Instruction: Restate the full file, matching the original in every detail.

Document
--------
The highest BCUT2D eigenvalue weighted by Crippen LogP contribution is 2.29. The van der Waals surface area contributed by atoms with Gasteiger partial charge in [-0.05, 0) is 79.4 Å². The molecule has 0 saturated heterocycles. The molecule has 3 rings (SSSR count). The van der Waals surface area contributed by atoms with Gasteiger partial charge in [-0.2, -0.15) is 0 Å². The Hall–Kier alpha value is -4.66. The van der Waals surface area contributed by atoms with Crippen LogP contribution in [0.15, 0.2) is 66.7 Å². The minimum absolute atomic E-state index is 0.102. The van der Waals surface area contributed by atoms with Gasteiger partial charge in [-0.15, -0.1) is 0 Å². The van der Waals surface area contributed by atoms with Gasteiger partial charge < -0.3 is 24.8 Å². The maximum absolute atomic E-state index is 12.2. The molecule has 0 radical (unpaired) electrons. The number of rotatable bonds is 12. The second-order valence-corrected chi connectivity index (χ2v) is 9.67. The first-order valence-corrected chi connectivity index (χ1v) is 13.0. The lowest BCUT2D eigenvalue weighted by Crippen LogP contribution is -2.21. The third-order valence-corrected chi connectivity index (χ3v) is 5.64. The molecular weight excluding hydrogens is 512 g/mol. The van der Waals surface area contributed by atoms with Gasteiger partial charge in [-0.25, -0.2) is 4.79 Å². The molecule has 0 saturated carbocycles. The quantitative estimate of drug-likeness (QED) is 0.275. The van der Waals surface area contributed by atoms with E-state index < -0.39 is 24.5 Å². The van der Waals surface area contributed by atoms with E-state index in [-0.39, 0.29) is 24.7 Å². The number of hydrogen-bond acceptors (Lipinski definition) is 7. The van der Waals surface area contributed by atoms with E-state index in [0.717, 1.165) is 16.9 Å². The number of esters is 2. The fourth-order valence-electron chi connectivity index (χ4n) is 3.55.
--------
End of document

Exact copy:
The highest BCUT2D eigenvalue weighted by Crippen LogP contribution is 2.29. The van der Waals surface area contributed by atoms with Gasteiger partial charge in [-0.05, 0) is 79.4 Å². The molecule has 0 saturated heterocycles. The molecule has 3 rings (SSSR count). The van der Waals surface area contributed by atoms with Gasteiger partial charge in [-0.2, -0.15) is 0 Å². The Hall–Kier alpha value is -4.66. The van der Waals surface area contributed by atoms with Crippen LogP contribution in [0.15, 0.2) is 66.7 Å². The minimum absolute atomic E-state index is 0.102. The van der Waals surface area contributed by atoms with Gasteiger partial charge in [-0.15, -0.1) is 0 Å². The van der Waals surface area contributed by atoms with Gasteiger partial charge < -0.3 is 24.8 Å². The maximum absolute atomic E-state index is 12.2. The molecule has 0 radical (unpaired) electrons. The number of rotatable bonds is 12. The second-order valence-corrected chi connectivity index (χ2v) is 9.67. The first-order valence-corrected chi connectivity index (χ1v) is 13.0. The lowest BCUT2D eigenvalue weighted by Crippen LogP contribution is -2.21. The third-order valence-corrected chi connectivity index (χ3v) is 5.64. The molecular weight excluding hydrogens is 512 g/mol. The van der Waals surface area contributed by atoms with Gasteiger partial charge in [-0.25, -0.2) is 4.79 Å². The molecule has 0 saturated carbocycles. The quantitative estimate of drug-likeness (QED) is 0.275. The van der Waals surface area contributed by atoms with E-state index < -0.39 is 24.5 Å². The van der Waals surface area contributed by atoms with E-state index in [-0.39, 0.29) is 24.7 Å². The number of hydrogen-bond acceptors (Lipinski definition) is 7. The van der Waals surface area contributed by atoms with E-state index in [0.717, 1.165) is 16.9 Å². The number of esters is 2. The fourth-order valence-electron chi connectivity index (χ4n) is 3.55.